Posted 30 September 2007 - 06:50 PM
Posted 30 September 2007 - 08:55 PM
I recommend using GParted for resizing partitions. You can download it from here. You will need to download the file that says "gparted-livecd-0.3.4-8.iso". Once you have saved it to your hard drive, you will then need to burn it to a blank CD as an image. This is different from burning a data disc.
If you have Nero (it's pretty common), the option is under the Copy and Backup section of StartSmart - it's called "Burn Image to Disc". If you don't have Nero, your current burning program might be able to do it for you, or there are free utilities that can do it for you. Here's a page full of examples, the one it takes you to is pretty good (It's called BurnCDCC).
Once you've finished burning it as an image, it should be a bootable CD for you. This means that when you restart your computer, it will boot to the disc in the drive. You may need to enter the BIOS first and change the Boot Order Priority so the CD drive is before the Hard Drive.
Once you're in, it should detect your hard drive and the current partitions you have. You should be able to use the box as a slider and adjust your hard drive partition size to the full amount. For better instructions, click here.
Edited by FPVDriF6, 30 September 2007 - 08:56 PM.
Posted 30 September 2007 - 09:47 PM
Posted 30 September 2007 - 10:43 PM
If it's the case that you want to completely format the drive and start again, then that's an easy one to do. Make sure you understand that this will delete everything on your hard drive, so if you have some data you want to keep (like pictures, home movies, office files), make copies of it first.
You need to make sure you have your drivers all ready to go to be installed after the XP install is finished - this is just in case Windows doesn't pick up on something properly.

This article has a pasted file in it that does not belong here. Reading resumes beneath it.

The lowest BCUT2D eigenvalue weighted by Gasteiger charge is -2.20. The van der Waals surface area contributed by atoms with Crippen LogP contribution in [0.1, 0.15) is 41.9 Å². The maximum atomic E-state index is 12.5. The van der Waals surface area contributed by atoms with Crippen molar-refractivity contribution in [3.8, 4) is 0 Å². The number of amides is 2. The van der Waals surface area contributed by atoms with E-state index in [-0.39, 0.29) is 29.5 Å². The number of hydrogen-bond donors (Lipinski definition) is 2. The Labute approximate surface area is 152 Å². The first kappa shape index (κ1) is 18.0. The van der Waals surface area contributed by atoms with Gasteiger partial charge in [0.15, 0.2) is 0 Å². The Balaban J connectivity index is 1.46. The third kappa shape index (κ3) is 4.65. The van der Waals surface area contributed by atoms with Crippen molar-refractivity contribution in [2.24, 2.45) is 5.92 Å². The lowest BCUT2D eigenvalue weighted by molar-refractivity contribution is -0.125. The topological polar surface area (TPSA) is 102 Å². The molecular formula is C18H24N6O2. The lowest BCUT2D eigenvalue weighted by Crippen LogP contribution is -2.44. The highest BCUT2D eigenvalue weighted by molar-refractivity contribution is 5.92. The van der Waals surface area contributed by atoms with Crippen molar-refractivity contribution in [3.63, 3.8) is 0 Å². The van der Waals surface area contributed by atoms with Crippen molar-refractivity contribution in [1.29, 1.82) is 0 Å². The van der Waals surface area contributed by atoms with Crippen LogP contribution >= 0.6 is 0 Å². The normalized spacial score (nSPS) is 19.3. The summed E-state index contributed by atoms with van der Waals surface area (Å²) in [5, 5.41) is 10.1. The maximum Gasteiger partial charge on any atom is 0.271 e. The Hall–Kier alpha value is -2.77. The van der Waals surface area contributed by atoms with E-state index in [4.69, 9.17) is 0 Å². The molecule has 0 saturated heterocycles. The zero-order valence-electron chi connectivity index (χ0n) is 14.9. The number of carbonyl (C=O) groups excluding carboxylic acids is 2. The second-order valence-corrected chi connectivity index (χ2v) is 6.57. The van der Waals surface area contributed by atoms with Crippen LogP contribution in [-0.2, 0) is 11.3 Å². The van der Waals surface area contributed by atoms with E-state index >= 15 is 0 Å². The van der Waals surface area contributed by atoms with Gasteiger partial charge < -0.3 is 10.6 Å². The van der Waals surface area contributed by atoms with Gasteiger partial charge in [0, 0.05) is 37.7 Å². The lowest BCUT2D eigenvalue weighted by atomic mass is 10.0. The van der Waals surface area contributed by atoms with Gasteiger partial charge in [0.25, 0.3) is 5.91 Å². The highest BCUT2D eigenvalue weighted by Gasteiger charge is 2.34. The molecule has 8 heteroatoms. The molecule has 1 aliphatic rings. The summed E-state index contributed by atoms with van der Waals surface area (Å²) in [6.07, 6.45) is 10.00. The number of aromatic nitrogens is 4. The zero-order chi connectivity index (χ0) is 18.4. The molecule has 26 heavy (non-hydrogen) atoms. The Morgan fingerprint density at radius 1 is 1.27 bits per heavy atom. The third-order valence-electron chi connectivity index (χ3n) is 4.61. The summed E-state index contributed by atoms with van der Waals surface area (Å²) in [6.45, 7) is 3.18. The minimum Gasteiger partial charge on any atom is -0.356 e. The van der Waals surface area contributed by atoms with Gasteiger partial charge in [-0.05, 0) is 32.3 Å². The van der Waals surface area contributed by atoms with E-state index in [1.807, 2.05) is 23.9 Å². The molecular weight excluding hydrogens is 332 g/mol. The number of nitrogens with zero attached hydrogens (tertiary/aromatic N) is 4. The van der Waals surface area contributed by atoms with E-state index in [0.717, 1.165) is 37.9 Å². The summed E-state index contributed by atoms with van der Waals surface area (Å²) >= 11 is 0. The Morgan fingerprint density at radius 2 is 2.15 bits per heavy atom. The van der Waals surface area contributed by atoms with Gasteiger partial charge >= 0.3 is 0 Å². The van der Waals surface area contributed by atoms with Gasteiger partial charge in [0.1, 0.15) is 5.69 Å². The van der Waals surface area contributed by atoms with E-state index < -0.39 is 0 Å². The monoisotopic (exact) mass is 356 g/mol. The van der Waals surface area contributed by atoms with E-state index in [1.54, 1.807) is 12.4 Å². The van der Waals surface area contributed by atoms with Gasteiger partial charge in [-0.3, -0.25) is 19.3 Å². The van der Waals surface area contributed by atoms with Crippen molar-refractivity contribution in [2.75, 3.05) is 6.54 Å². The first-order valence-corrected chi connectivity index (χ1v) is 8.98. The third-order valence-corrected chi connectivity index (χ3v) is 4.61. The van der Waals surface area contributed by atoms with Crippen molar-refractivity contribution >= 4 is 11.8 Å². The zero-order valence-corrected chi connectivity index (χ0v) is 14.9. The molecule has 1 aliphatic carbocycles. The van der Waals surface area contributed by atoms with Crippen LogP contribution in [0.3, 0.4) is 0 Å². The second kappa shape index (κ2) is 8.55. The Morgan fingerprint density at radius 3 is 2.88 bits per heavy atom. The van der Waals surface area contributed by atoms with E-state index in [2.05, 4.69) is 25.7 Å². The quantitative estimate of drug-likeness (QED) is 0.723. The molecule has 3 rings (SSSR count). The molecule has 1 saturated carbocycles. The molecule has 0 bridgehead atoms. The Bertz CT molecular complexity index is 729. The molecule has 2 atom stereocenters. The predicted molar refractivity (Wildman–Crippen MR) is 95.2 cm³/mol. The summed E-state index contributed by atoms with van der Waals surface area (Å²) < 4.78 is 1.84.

Next, you can follow all the instructions found here up until this point: instead of pressing R to repair the selected installation, press ESC. You will then need to follow the next few screens very carefully. It will ask you where you want to install XP, and it should give you some options to select a partition, delete a partition etc... Just keep deleting the partitions until you have one option that says xxMB Unpartitioned Space. You should be able to select this option and create a partition. It will bring up a little box asking for the size you want the partition to be, just select all of it as the one partition and it should be good. Use the NTFS format (Don't use the quick option).
It should then format your hard drive and install Windows XP on it. This will take some time, and it may restart the computer once or twice - this is normal, don't touch anything and let it do its thing. You will most probably need to setup a few options, such as putting in your COA key (product key), and you can also select language options and networking options - usually the defaults are just fine.
Once it has finished, it will log you in for the first time. Make sure to have an anti-virus and firewall program installed before connecting your computer to the internet. I always recommend leaving the tower physically disconnected until you have done this. Some free, good programs are included in my signature - avast! Anti-virus and the Sunbelt Personal Firewall. You could burn these to a disc or copy to a thumb drive before formatting, and then install them. Then when you connect to the internet, run Windows Update to get all the latest Service Packs and other updates.
Hope this helps
Posted 30 September 2007 - 10:59 PM
Posted 01 October 2007 - 08:06 PM
Posted 01 October 2007 - 10:26 PM
It should tell you "Unpartitioned Space xxMB", however many MB it is, just select to create a partition using that space.
I'm sure that you will get it right!
Posted 05 October 2007 - 09:05 PM
Posted 06 October 2007 - 05:53 AM
Posted 06 October 2007 - 09:33 AM
Posted 06 October 2007 - 02:26 PM
Posted 06 October 2007 - 05:59 PM
You have quite a few problems going here, some of which may be related. As you have an older machine, the first thing I find suspect is the CMOS motherboard) battery. When this battery gets weak or dies, the BIOS won't properly hold it's settings and can lead to some of the problems you describe.
The battery is located on the motherboard and is usually in the lower left quarter...it looks much like a watch battery or a coin. As a first step, I would suggest replacing that with a new one and see if any of your problems resolve.
This battery being weak or dead can cause the "no operating system" errors and the misreporting of the HDD capacity...among other things.
Let us know if this helps.
Posted 06 October 2007 - 06:40 PM
Posted 06 October 2007 - 06:52 PM
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